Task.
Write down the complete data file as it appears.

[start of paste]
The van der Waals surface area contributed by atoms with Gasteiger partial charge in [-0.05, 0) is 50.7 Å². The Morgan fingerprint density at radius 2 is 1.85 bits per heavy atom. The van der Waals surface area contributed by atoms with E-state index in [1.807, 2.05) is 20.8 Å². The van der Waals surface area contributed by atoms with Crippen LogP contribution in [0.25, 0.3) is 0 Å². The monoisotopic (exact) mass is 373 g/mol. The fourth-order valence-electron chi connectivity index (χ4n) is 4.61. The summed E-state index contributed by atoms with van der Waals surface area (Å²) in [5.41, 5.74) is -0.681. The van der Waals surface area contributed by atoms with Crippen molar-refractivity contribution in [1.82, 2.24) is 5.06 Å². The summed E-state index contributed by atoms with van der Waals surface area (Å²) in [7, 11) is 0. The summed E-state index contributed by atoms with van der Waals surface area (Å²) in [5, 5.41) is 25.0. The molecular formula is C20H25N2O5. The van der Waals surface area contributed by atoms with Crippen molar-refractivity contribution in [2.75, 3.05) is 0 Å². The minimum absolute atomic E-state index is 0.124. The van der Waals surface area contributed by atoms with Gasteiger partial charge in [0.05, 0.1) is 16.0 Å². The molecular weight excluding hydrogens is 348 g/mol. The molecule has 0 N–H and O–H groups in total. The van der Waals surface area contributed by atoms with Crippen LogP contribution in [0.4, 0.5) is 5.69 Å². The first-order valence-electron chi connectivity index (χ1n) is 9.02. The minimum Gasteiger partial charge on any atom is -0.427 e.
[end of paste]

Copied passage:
The van der Waals surface area contributed by atoms with Gasteiger partial charge in [-0.05, 0) is 50.7 Å². The Morgan fingerprint density at radius 2 is 1.85 bits per heavy atom. The van der Waals surface area contributed by atoms with E-state index in [1.807, 2.05) is 20.8 Å². The van der Waals surface area contributed by atoms with Crippen LogP contribution in [0.25, 0.3) is 0 Å². The monoisotopic (exact) mass is 373 g/mol. The fourth-order valence-electron chi connectivity index (χ4n) is 4.61. The summed E-state index contributed by atoms with van der Waals surface area (Å²) in [5.41, 5.74) is -0.681. The van der Waals surface area contributed by atoms with Crippen molar-refractivity contribution in [1.82, 2.24) is 5.06 Å². The summed E-state index contributed by atoms with van der Waals surface area (Å²) in [7, 11) is 0. The summed E-state index contributed by atoms with van der Waals surface area (Å²) in [5, 5.41) is 25.0. The molecular formula is C20H25N2O5. The van der Waals surface area contributed by atoms with Crippen molar-refractivity contribution in [2.75, 3.05) is 0 Å². The minimum absolute atomic E-state index is 0.124. The van der Waals surface area contributed by atoms with Gasteiger partial charge in [0.05, 0.1) is 16.0 Å². The molecular weight excluding hydrogens is 348 g/mol. The molecule has 0 N–H and O–H groups in total. The van der Waals surface area contributed by atoms with Crippen LogP contribution in [0.4, 0.5) is 5.69 Å². The first-order valence-electron chi connectivity index (χ1n) is 9.02. The minimum Gasteiger partial charge on any atom is -0.427 e.